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***The best way to control pest species in any crop with biological solutions is to be proactive. The most successful systems create an environment with biological balance between biological agents and pests. Products should be used preventatively based on prior experience and early detection. Careful monitoring lowers costs and increases biological effectiveness. Pest species can reproduce extremely quickly when environmental factors are in their favor. If attempting to have a pesticide free crop then strict monitoring and a solid preventative plan is vital. In the last few decades there has been several Bio Program tactics that have become more and more popular. They can change based on the pest, crop, environment and grower preference.***



Parasitic wasps – Aphidius colemani – Banker System:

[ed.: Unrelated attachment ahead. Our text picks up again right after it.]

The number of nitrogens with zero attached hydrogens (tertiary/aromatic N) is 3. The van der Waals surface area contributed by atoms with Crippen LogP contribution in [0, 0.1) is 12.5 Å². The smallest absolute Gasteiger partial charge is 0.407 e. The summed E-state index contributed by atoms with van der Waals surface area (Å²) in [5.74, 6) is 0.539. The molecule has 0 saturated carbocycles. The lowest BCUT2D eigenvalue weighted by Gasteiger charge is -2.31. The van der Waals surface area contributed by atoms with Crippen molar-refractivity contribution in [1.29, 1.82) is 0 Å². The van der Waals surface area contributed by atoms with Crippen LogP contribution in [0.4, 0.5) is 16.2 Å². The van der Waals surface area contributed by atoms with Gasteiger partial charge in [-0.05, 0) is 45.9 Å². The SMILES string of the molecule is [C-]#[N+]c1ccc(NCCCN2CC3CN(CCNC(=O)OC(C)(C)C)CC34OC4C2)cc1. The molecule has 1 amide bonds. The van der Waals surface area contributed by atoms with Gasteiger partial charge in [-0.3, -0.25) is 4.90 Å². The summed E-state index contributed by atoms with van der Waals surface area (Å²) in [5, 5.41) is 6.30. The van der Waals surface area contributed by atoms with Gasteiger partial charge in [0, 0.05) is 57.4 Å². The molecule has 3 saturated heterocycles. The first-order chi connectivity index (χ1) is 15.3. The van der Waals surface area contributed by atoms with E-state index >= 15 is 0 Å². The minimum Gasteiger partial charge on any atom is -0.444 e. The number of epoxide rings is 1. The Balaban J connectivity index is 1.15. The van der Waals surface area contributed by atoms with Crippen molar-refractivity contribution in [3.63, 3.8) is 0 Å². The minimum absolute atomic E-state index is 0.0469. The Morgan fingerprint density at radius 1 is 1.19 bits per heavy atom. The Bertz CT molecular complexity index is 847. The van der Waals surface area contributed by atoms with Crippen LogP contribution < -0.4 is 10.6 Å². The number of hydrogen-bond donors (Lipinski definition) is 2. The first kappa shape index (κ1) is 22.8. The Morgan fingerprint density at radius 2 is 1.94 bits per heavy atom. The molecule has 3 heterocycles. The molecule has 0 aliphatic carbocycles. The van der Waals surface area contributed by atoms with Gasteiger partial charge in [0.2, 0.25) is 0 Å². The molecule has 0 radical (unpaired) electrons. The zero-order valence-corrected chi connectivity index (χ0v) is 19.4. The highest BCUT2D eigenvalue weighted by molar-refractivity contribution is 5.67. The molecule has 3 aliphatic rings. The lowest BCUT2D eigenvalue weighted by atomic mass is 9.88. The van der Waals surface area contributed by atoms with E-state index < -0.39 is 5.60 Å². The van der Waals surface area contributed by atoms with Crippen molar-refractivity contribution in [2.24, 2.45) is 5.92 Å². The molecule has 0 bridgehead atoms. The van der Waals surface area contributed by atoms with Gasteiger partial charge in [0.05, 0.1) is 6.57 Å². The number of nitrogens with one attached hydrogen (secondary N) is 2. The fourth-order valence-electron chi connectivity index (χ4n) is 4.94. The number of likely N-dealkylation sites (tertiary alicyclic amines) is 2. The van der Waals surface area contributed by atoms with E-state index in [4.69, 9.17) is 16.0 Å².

For many greenhouses aphids are a costly annual problem. To combat this many growers are turning to a preventative system that uses a harmless aphid species that lives on grass and not your crop. The “Banker Plant” is made from barley seed and is covered with grass aphids. These grass aphids can be stung and parasitized by Aphidius colemani. When stung the aphid becomes parasitized and becomes mummified. In 2 weeks a baby colemani wasp will emerge from the mummy and then begin searching throughout the greenhouse for both pollen (food) and aphids to sting. Having this banker system allows the wasps to build up in numbers over an extended period of time. With these higher numbers the colemani are able to cover more area and quickly attack new populations of other harmful aphid species in your crop before they become a problem. Another advantage to parasitic wasps is that adults will sting many aphids. Not only do these aphids die, but they also hatch a new wasp that will very quickly be able to sting aphids itself.